Mussolini founded a new newspaper, Il Popolo d'Italia. The name itself--The People of Italy--is instructive because it illustrates the subtle change in Mussolini's thinking and the first key distinction between socialism and fascism. Socialism was predicated on the Marxist view that "workers" as a class were more bound by common interests than any other criteria. Implicit in the slogan "Workers of the world, unite!" was the idea that class was more important than race, nationality, religion, language, culture, or any other "opiate" of the masses. It had become clear to Mussolini that not only was this manifestly not so but it made little sense to pretend otherwise. If Sorel had taught that Marxism was a series of useful myths rather than scientific fact, why not utilize more useful myths if they're available? "I saw that internationalism was crumbling," Mussolini later admitted. It was "utterly foolish" to believe that class consciousness could ever trump the call of nation and culture. "The sentiment of nationality exists and cannot be denied." What was then called socialism was really just a kind of socialism: international socialism. Mussolini was interested in creating a new socialism, a socialism in one state, a national socialism, which had the added benefit of being achievable. The old Socialist Party stood in the way of this effort, and thus it was "necessary," Mussolini wrote in Il Popolo, "to assassinate the Party in order to save Socialism." In another issue he implored, "Proletarians, come into the streets and piazzas with us and cry: 'Down with the corrupt mercantile policy of the Italian bourgeoisie'...Long live the war of liberation of the peoples!"
My word, that's a lot of typing. I don't think I'll do it again; my aged eyes are feeling the strain. But it was necessary, I think. Too many people, when told that fascism is only national socialism and not a thing of the right at all, not conservatism run amok, respond by suggesting that perhaps the fascists, claiming to be socialists, didn't know what they were talking about, or were just saying that they were socialists. Mussolini's life, I think, demonstrates otherwise. If Mussolini didn't know what a socialist was, probably nobody in Italy, perhaps no one in Europe, did. It is very clear: Mussolini did not believe that he'd abandoned socialism for a different political ideology. He believed he was championing a better, more practical, more achievable version of that same ideology. He was a socialist, a creature of the left, and fascism is a creature of the left. The word itself, "fascism," has its origins in this time frame, that is to say, this is when fascism, properly speaking, was born. It is not something that existed throughout the ages; it has a birthday and a birthplace. I know it seems to some like I am hammering the point too hard, but it must be done. Fascism has nothing to do with the political right, if by "political right" you mean all the varying stripes of conservatism. It was born out of socialism, most especially Italian socialism; it is socialism's child, socialism's mutant child, if you like. It is all yours, Leftists--and by "Left," I do not mean your run-of-the-mill slightly left-of-center liberal, but the hard-core Left--like it or not, you own the phenomenon, you spawned it, you defined it, and dadgummit, you champion its offspring to this very day. And all the while you try to fool yourselves and others into believing that it has something, anything to do with conservatism. You seem to compelled to blind yourself to the reality that it's not merely Stalin's murders that are on the Left's conscience, Hitler's are, too.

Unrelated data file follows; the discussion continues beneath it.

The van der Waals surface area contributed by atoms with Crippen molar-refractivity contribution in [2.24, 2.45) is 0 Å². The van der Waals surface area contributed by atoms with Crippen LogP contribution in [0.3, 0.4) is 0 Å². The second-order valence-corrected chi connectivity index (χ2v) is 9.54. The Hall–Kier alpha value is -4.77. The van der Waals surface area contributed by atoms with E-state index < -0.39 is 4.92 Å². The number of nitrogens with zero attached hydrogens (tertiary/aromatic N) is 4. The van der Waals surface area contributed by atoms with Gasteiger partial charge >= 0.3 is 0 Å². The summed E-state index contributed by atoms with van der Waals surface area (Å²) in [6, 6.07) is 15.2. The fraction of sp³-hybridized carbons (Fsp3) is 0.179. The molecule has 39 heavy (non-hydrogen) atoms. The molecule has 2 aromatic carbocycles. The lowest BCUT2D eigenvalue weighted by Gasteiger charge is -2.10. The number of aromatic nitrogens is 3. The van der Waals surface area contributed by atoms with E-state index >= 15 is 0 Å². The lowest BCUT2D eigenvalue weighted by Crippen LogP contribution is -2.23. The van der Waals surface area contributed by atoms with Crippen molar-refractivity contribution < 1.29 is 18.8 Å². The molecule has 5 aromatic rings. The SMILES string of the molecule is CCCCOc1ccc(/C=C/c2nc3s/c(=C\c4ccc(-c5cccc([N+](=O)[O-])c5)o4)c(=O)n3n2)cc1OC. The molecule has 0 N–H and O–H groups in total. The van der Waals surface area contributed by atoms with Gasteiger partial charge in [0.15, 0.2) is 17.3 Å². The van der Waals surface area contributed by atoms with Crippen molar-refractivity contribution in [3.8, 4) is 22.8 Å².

I don't blame you, in a way, but I don't appreciate my political philosophy's track record being inaccurately conflated with that of yours.

Sorry if that's hard for some of you to swallow. Order the book here